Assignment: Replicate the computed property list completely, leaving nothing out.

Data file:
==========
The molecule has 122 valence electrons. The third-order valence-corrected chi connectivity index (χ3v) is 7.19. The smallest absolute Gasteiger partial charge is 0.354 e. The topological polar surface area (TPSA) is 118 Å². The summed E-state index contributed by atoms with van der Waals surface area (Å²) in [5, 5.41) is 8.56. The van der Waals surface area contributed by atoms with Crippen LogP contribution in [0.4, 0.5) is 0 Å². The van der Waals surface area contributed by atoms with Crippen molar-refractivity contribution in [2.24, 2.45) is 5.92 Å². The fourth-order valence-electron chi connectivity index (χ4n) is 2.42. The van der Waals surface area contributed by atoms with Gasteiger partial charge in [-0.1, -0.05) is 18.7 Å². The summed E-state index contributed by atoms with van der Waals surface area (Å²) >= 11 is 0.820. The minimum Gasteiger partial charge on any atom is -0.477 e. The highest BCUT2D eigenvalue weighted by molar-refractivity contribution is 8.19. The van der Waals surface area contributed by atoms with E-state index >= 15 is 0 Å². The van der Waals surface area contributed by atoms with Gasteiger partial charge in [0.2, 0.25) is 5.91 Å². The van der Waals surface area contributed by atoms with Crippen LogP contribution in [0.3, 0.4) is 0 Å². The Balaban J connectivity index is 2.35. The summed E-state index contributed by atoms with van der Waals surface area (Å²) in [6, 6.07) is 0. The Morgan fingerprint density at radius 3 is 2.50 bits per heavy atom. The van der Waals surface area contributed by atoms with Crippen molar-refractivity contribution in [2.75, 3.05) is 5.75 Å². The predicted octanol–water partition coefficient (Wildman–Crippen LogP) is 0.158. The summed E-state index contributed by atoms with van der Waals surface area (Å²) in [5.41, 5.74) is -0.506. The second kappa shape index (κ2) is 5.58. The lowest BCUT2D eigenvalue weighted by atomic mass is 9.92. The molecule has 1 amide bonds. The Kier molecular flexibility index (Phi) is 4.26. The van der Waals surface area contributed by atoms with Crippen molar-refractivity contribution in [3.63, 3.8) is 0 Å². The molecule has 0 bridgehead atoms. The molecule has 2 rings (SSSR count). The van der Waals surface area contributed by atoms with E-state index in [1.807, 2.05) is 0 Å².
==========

The molecule has 122 valence electrons. The third-order valence-corrected chi connectivity index (χ3v) is 7.19. The smallest absolute Gasteiger partial charge is 0.354 e. The topological polar surface area (TPSA) is 118 Å². The summed E-state index contributed by atoms with van der Waals surface area (Å²) in [5, 5.41) is 8.56. The van der Waals surface area contributed by atoms with Crippen LogP contribution in [0.4, 0.5) is 0 Å². The van der Waals surface area contributed by atoms with Crippen molar-refractivity contribution in [2.24, 2.45) is 5.92 Å². The fourth-order valence-electron chi connectivity index (χ4n) is 2.42. The van der Waals surface area contributed by atoms with Gasteiger partial charge in [-0.1, -0.05) is 18.7 Å². The summed E-state index contributed by atoms with van der Waals surface area (Å²) >= 11 is 0.820. The minimum Gasteiger partial charge on any atom is -0.477 e. The highest BCUT2D eigenvalue weighted by molar-refractivity contribution is 8.19. The van der Waals surface area contributed by atoms with E-state index >= 15 is 0 Å². The van der Waals surface area contributed by atoms with Gasteiger partial charge in [0.2, 0.25) is 5.91 Å². The van der Waals surface area contributed by atoms with Crippen LogP contribution in [0.3, 0.4) is 0 Å². The Balaban J connectivity index is 2.35. The summed E-state index contributed by atoms with van der Waals surface area (Å²) in [6, 6.07) is 0. The Morgan fingerprint density at radius 3 is 2.50 bits per heavy atom. The van der Waals surface area contributed by atoms with Crippen molar-refractivity contribution in [2.75, 3.05) is 5.75 Å². The predicted octanol–water partition coefficient (Wildman–Crippen LogP) is 0.158. The summed E-state index contributed by atoms with van der Waals surface area (Å²) in [5.41, 5.74) is -0.506. The second kappa shape index (κ2) is 5.58. The lowest BCUT2D eigenvalue weighted by atomic mass is 9.92. The molecule has 1 amide bonds. The Kier molecular flexibility index (Phi) is 4.26. The van der Waals surface area contributed by atoms with Crippen molar-refractivity contribution in [3.63, 3.8) is 0 Å². The molecule has 0 bridgehead atoms. The molecule has 2 rings (SSSR count). The van der Waals surface area contributed by atoms with E-state index in [1.807, 2.05) is 0 Å².